We would assert that the arrival of such (disproportionately) large inflows of foreign credit will have exerted a profound impact on the nature of the economies and indeed we believe that these flows have shaped their recent economic histories.

SNACZ: Cumulative Inflows of Foreign Credit

Although no doubt much time and effort were expended in building complex models and analysis of why these flows should have/did occur, in reality we suspect that most of these flows were simply naively responding to the positive interest rate differentials that existed between the countries in question and the low rate/financial sector credit boom afflicted donors during 2000's or the differentials that existed vis-à-vis the QE-affected countries in the 2010's.

In the case of Sweden, we also suspect that there was the impact of the externality caused by the EUR’s mere existence. Crucially, we doubt that the recipient countries actually asked for these ‘mega flows’…..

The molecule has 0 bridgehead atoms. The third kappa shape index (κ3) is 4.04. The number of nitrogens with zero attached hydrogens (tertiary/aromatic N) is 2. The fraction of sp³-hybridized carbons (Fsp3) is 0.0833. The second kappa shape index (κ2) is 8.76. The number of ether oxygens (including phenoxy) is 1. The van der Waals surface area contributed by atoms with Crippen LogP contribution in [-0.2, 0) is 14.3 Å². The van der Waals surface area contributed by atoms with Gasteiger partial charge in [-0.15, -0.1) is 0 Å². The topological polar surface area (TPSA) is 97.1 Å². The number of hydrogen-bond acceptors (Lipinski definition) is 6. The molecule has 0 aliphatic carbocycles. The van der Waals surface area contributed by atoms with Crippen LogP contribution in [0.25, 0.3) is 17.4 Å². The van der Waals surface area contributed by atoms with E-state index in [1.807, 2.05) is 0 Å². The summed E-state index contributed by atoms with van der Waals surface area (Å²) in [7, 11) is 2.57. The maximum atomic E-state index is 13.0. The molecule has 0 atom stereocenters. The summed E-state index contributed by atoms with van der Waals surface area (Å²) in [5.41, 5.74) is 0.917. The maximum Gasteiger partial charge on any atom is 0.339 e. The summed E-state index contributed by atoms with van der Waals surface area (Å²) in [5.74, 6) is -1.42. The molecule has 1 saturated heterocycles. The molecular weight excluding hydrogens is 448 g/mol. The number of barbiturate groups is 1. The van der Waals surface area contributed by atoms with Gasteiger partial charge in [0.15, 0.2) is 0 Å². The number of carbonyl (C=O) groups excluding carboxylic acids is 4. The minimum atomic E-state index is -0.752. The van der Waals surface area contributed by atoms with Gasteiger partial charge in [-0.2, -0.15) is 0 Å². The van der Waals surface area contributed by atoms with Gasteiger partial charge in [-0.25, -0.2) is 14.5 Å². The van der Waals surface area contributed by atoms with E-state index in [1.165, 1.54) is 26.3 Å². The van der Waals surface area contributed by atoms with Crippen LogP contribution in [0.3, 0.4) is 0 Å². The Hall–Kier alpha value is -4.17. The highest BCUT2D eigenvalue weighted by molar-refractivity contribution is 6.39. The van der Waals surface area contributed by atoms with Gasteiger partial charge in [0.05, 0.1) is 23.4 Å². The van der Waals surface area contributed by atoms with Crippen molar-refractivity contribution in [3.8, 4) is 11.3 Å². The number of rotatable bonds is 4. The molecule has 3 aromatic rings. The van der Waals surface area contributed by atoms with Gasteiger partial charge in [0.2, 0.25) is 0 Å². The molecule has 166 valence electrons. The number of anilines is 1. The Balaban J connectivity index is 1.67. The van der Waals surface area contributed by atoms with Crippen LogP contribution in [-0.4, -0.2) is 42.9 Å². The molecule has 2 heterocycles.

Naturally, the arrival of such dis-proportionate inflows of capital exerted profound influences on the currencies, the countries’ real exchange rates, the ability of the local central banks to set interest rates, and most of all the ability of the local commercial banking systems to extend credit to their respective economies.

In particular, the ability of the local banks to utilize such plentiful and at times almost limitless supplies of ‘cheap’ foreign financing at a time during which the domestic central banks will have been constrained with regard to their abilities to raise domestic interest rates (for fear of encouraging yet more capital inflows) doubtless played a very significant role in facilitating the dramatic increase in domestic debt ratios that has occurred.

SNACZ: Total Debt % GDP

There has clearly been a very significant increase in the amount of credit that has been extended within these countries and, as is well known, much of this credit has been directed not at producing productive capacity but rather at the property markets.